Sen. Prince Y. Johnson: ‘I Killed For Reason, But Am New in Christ’
Monrovia – The once dreadful warlord Prince Y. Johnson, now a senator and a preacher, does not have regrets of his past and participation in the Liberian civil war, particular being a part of the murder of former President Samuel K. Doe.
Report by Mae Azango [email protected]
“Liberia had conflict that lasted for 14 years when brothers turn against one another in a brutal arm conflict, but the war is over, it is time to rebuild our nation.”
“I am the servant of God whom he took from the battlefield and cleansed with his blood, to stand here before the people of God to proclaim his gospel.”
But standing on the pulpit, PYJ as he is affectionately called, told his congregation, “I’m a new creature in Christ Jesus”, and that no one should judge him by his past.
He argued his actions during the war were to redeem his kinsmen, whom he said, were being continuously slaughtered by the government of President Doe.
He told members of his church – Chapel of Faith Ministries which is owned by him – he entered into politics “to kill corruption, nepotism and favoritism and deal with vices based on my principles”.
Now opting to be the successor of President Ellen Johnson-Sirleaf, Sen. Johnson says it is high time Liberians reconcile and unite.
“Liberia had conflict that lasted for 14 years when brothers turned against one another in a brutal arm conflict, but the war is over; it is time to rebuild our nation.”
“I am the servant of God whom he took from the battlefield and cleansed with his blood, to stand here before the people of God to proclaim his gospel.
“Therefore, we cannot rebuild a greater nation when we are fragmented; we need to be unified to move forward.”
“Jesus is the founder of this church, because I have been redeemed by Jesus blood. Let us forget about the past, because every country in the world has history,” he said.
Sen. Johnson seized the opportunity on the pulpit to throw jibes at his contenders in the ensuing elections.
He admonished his congregation to beware of “false politicians” who, he said, are displaying helicopters and fleet of vehicles.
He claimed these moves by politicians are false impressions meant to win votes although they are not in the interest of Liberians.
“If someone has economic power now to bring in 200 vehicles for campaign, why is it they did not galvanize such economic power to improve their counties,” he said.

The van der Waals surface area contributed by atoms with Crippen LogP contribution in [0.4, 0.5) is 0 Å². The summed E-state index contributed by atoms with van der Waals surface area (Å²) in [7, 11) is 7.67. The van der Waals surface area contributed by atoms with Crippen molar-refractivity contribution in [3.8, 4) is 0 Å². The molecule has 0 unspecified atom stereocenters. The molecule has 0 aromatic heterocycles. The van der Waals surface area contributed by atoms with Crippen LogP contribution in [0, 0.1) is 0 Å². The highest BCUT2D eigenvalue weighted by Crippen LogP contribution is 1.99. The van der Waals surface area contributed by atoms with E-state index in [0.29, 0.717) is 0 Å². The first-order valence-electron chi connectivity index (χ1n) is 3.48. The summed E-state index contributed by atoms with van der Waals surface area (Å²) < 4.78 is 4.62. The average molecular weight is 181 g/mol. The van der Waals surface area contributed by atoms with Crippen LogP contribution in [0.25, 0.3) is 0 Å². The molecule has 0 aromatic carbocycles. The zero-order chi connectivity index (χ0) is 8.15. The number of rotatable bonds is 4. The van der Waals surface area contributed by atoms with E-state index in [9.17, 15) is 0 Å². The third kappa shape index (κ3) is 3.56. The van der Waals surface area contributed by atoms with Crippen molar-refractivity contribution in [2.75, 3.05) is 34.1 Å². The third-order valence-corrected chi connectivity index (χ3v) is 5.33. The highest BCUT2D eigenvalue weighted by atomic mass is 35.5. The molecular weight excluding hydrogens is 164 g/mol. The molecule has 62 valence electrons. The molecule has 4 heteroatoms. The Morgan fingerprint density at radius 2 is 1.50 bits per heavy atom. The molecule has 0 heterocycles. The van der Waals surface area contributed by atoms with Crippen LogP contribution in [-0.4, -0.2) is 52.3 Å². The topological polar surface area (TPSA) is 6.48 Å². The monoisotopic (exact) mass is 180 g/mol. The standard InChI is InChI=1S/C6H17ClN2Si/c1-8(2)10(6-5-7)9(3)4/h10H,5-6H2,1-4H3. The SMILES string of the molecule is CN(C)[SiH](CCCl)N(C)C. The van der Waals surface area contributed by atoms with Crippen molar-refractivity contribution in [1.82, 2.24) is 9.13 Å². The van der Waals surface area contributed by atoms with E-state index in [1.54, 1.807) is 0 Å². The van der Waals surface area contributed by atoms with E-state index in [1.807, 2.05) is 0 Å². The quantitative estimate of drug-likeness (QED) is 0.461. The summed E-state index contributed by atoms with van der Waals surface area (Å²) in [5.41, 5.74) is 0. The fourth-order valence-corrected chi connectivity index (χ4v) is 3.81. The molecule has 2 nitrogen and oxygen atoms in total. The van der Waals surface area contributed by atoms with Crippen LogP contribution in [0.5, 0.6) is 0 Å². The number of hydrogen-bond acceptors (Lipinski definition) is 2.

“Why they did not build hospitals and have public library in public schools in their counties, but why is it only campaigns time you want to spend the money to win votes? Liberians beware.”
Johnson made the assertions while delivering a sermon on Sunday, July 30 in Paynesville City.
Referencing Psalm 133:1-2 of the Holy Bible, he read: “It is good for brethren to live together in peace, joy, happiness and unity” adding that only in unity, Liberians can be stronger to build a peaceful, stable and prosperous country.
The senator who is well known for his controversial sermons continued, “God has blessed Liberia that is endowed with natural resources and a very small population, but your resources are not benefiting you because of the apolitical anopheles mosquitoes that are sucking your blood.”
He noted that the country needs a new leadership and system to move toward peace and economic prosperity.
Johnson’s recent maneuvering to solidify is political prominence ahead of the elections sparked mixed views.
His short-lived alliance with the All Liberia Party (ALP) and flirting comments about Vice President Joseph Boakai candidacy raised eyebrows before he then resolved to go solo.
During the sermon, he told his congregation that Liberia needs greatness and “not politicians who give false promises,” but individuals with passion for the country.”
Said Senator Johnson: “Today, there are politicians who have hundreds of cars just imported for campaign, those very people are bringing in helicopters to fly from one county to another when their own people they want to govern are facing difficulties in reaching to their areas because of bad roads.
But we will drive our cars on those bad roads and help those cars [get] stuck in the mud.”
“We have the capacity to bring in more helicopters but we are not going to do so because we cannot afford to fly over our people while we fly.”
He then shifted focus directly to the standard bearer of Movement for Economic Empowerment (MOVEE), Dr. Mill Jones, who while serving as Central Bank Governor, initiated micro finance loan scheme for marketers and is being dubbed ‘poverty doctor’ by his supporter.
“Just because that person had the idea of becoming President, he began to give your money back to you through micro finance loan, means he is a poverty doctor,” Johnson said.
Speaking about the alleged continuous interference of the Executive branch of government into the work of the Legislature, Johnson called for robust reform.
However, he blamed the national legislature for failing to implement reforms to alleviate the “heartache affecting the Liberian People”.
“I blame myself and [my] collogues in the legislature for not requesting for performances before passing budgets; I blame us for not holding corrupt officials accountable, because we have oversight committees.
“But quite unfortunately, one of my colleagues, a very tough talking and action Senator who was exercising his oversight and discovered that millions of dollars had disappeared from Public work, but there was a communication written to the Liberian Senate from the Executive to remove this man from his committee, and this Senator was removed.”
“This was a direct interference from another branch of government, which weakens my result to fight, but I am not hopeless,” he said.